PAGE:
Republicans are very disappointed in the “red fizzle,” but they are still very likely to take control of the House of Representatives and they see a silver lining and a positive future in Ron DeSantis’s tremendous victory in Florida. The result has some parallels to 2020 when Democrats won the White House but lost seats in the House. There are clearly cross-currents in the electorate and neither party has a mandate.
It’s notable that the shots Donald Trump took at Governor DeSantis before the election had no impact at all. In fact, DeSantis was far the biggest winner on Tuesday. He won by a huge margin. He won Miami-Dade County. He won Hispanics. He won women. He won the suburbs. He now has a Republican supermajority in the state legislature. Florida was a purple state not long ago. It is as if the projected red tsunami occurred, but only in Florida.
House Republicans will meet on Tuesday to choose their leaders. These are simple majority votes amongst Republicans in conference, except for Kevin McCarthy who will also need a majority of the whole House in January to become Speaker. The narrower than expected majority means he may have to make some promises to various groups of members. Nancy Pelosi had to do the same thing a few years ago. Steve Scalise is fairly certain to be the majority leader, but there is an ongoing race for Republican Whip.
When it comes to committees, the key thing to remember is that Republicans have term limits for their chairmen, so we’ll have some new faces. The powerful Ways and Means Committee will have a new chairman, and there is a spirited contest underway for that. Cathy McMorris Rogers will take the gavel at the very important Energy & Commerce Committee. Virginia Foxx is favored to get a term-limits waiver to take back the gavel of the Education and Labor Committee, citing both precedent and strong support from her colleagues. Jim Jordan, a leader of the Freedom Caucus, will be chairman of the Judiciary Committee.
Most House committees are going to be focused on oversight for the next two years, in part because divided government will limit how much legislating can be done. Some of it will be backward-looking. Issues in this category include the withdrawal from Afghanistan, Hunter Biden’s laptop, the origins of Covid, and the perceived politicization of the FBI. Committees will also focus on domestic energy production, China, ESG, “woke capitalism,” antitrust, and free expression issues. Perhaps the most significant change from past Republican majorities is that CEOs should expect to be subpoenaed. The Republican Party is no longer the party of big business.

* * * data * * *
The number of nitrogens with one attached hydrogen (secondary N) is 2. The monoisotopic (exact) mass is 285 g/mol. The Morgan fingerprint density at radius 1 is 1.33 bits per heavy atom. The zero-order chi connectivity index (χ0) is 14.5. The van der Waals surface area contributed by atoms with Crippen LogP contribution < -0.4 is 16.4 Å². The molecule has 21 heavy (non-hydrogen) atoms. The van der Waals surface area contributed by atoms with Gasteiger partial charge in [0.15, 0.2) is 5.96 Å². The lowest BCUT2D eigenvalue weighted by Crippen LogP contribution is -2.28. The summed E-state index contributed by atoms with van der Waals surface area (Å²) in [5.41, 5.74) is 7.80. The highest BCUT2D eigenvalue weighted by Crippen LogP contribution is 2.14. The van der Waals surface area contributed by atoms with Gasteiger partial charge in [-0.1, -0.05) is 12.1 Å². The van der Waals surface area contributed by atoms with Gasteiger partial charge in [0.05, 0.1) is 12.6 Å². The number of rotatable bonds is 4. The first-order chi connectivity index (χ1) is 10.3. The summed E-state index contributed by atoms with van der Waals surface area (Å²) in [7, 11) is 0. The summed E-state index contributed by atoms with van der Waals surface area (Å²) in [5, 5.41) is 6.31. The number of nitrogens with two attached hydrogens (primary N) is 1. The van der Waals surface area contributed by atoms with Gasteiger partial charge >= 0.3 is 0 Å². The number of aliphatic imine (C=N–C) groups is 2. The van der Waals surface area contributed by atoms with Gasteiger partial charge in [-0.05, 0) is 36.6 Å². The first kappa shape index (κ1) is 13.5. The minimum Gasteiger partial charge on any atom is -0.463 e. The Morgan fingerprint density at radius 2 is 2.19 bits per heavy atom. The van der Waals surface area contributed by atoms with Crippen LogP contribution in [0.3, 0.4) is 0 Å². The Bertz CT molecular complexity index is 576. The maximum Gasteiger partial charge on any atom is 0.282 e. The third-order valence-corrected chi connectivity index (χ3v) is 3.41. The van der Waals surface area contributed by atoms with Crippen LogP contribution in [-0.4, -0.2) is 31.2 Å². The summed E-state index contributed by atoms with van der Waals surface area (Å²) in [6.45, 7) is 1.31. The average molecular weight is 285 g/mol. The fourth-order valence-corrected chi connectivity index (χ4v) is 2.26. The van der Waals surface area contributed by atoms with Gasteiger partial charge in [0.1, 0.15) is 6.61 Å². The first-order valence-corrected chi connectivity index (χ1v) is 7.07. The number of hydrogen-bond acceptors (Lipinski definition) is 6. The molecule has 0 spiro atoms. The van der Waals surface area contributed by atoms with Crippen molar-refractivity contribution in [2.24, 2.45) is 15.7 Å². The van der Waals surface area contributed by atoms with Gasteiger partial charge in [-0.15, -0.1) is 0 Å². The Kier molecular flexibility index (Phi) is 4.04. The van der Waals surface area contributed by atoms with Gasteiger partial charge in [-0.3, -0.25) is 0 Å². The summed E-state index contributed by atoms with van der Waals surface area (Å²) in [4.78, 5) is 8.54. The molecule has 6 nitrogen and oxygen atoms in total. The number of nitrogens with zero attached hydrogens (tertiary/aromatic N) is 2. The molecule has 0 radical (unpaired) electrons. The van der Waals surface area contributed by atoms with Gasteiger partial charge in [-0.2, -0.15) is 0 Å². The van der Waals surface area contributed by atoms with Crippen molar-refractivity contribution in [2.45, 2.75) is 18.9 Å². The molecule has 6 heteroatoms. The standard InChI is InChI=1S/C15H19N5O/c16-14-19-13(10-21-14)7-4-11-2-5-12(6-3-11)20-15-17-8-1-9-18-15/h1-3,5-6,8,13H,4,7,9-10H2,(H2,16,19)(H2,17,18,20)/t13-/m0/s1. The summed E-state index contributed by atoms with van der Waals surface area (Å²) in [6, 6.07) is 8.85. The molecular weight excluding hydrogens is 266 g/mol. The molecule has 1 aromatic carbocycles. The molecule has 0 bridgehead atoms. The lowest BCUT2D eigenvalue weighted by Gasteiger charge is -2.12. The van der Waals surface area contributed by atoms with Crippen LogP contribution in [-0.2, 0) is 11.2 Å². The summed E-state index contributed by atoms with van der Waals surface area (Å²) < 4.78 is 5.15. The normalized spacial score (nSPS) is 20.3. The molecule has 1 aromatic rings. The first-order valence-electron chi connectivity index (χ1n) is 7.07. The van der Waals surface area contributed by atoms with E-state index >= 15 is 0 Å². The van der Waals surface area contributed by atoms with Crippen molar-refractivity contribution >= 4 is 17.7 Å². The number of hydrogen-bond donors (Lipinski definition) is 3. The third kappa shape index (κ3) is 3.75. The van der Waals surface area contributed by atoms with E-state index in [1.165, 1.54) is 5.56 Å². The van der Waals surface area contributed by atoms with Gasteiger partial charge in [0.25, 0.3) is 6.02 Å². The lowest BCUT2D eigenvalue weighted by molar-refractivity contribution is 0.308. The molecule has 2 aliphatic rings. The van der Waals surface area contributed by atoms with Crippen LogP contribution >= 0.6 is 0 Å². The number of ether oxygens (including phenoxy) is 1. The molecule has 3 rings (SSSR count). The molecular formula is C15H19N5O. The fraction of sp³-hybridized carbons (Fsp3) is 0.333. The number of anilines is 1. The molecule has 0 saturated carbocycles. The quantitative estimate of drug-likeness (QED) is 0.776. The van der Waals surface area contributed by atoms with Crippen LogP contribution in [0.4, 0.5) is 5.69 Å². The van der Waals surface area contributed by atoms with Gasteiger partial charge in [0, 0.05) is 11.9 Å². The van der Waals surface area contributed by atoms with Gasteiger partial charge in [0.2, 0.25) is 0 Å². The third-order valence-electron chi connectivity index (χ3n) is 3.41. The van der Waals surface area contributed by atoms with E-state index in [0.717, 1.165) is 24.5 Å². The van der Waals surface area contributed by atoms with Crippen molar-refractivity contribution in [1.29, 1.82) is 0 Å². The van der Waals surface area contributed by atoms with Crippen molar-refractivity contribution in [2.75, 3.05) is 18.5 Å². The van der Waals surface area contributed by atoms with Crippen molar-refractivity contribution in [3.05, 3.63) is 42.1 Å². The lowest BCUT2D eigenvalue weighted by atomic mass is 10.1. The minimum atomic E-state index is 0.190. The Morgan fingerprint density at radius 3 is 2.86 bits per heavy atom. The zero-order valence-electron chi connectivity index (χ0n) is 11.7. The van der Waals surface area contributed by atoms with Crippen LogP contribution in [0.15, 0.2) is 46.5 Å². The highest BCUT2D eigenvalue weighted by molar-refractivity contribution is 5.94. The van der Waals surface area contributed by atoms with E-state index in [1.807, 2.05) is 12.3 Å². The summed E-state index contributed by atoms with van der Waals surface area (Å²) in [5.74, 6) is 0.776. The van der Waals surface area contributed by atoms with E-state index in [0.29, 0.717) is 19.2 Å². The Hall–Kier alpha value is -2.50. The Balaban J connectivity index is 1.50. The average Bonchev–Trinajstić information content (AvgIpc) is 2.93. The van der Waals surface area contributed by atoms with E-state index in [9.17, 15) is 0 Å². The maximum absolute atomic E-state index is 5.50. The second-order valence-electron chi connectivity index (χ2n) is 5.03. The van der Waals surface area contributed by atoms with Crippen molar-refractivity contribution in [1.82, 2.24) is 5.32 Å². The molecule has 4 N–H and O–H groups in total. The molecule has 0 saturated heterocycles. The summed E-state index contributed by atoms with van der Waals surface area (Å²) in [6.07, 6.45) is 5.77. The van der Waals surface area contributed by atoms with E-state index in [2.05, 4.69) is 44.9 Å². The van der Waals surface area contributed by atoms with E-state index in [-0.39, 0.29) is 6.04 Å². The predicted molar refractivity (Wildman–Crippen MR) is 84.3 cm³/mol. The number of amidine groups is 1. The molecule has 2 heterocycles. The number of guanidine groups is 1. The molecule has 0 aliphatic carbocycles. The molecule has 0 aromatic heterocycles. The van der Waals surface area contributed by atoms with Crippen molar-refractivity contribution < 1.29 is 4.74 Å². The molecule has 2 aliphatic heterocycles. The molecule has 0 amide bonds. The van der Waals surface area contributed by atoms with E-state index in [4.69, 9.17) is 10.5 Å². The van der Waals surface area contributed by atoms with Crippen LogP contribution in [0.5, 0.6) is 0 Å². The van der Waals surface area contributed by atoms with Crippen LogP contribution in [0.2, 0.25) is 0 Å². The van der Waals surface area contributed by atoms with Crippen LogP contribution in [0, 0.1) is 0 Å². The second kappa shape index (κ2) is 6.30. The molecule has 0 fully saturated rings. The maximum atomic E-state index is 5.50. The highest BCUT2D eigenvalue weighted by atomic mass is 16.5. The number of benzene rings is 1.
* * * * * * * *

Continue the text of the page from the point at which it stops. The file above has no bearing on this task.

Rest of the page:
Attention will inevitably turn to the House Freedom Caucus. This is actually a fairly diverse group of legislators. They are not all bomb throwers and they are not all Trump acolytes. They are, however, all self-described conservatives, but even that can mean different things. But if they stay united, they will definitely have leverage. Of course, that’s true for any group of members with an agenda, including moderates. The far bigger Republican Study Committee—the original and more mainstream conservative caucus—will play a very important role as House Republicans’ de facto policy committee. Kevin Hern of Oklahoma will be the new chairman of the RSC. It will be interesting to see if conservatives return to their traditional focus on fiscal restraint and entitlement reform. The Tea Party movement was laser-focused on these issues. The Medicare Trustees are still ringing the alarm bell on entitlement spending and inflation has definitely brought spending levels back to the fore. Congress is also going to have to address another debt limit soon. Conservatives can be expected to leverage the debt limit to turn attention to debt and spending. Exactly how they do that remains to be seen.
Both parties will focus on content moderation, but for very different reasons. There is vastly more information going through fewer channels than ever before. Determining the first ten hits in your search engine results or social media feed is an awesome power that makes Republicans and Democrats very nervous. Conservatives believe that Progressives are no longer committed to civil liberties and want to control these media to suppress conservative ideas they disagree with. This layers on top of longstanding concerns about ideological conformism in academia, journalism, and elite institutions generally. At the same time, Progressive groups are concerned about online racism and conspiracy theories. This debate will continue and may even escalate.
There are two possible futures for the GOP: one in which Donald Trump is nominated again for the presidency and one in which Ron DeSantis, Mike Pence, or another Republican picks up the baton. Congressional Republicans have only a short window to act on their own priorities before the 2024 presidential contest overwhelms them.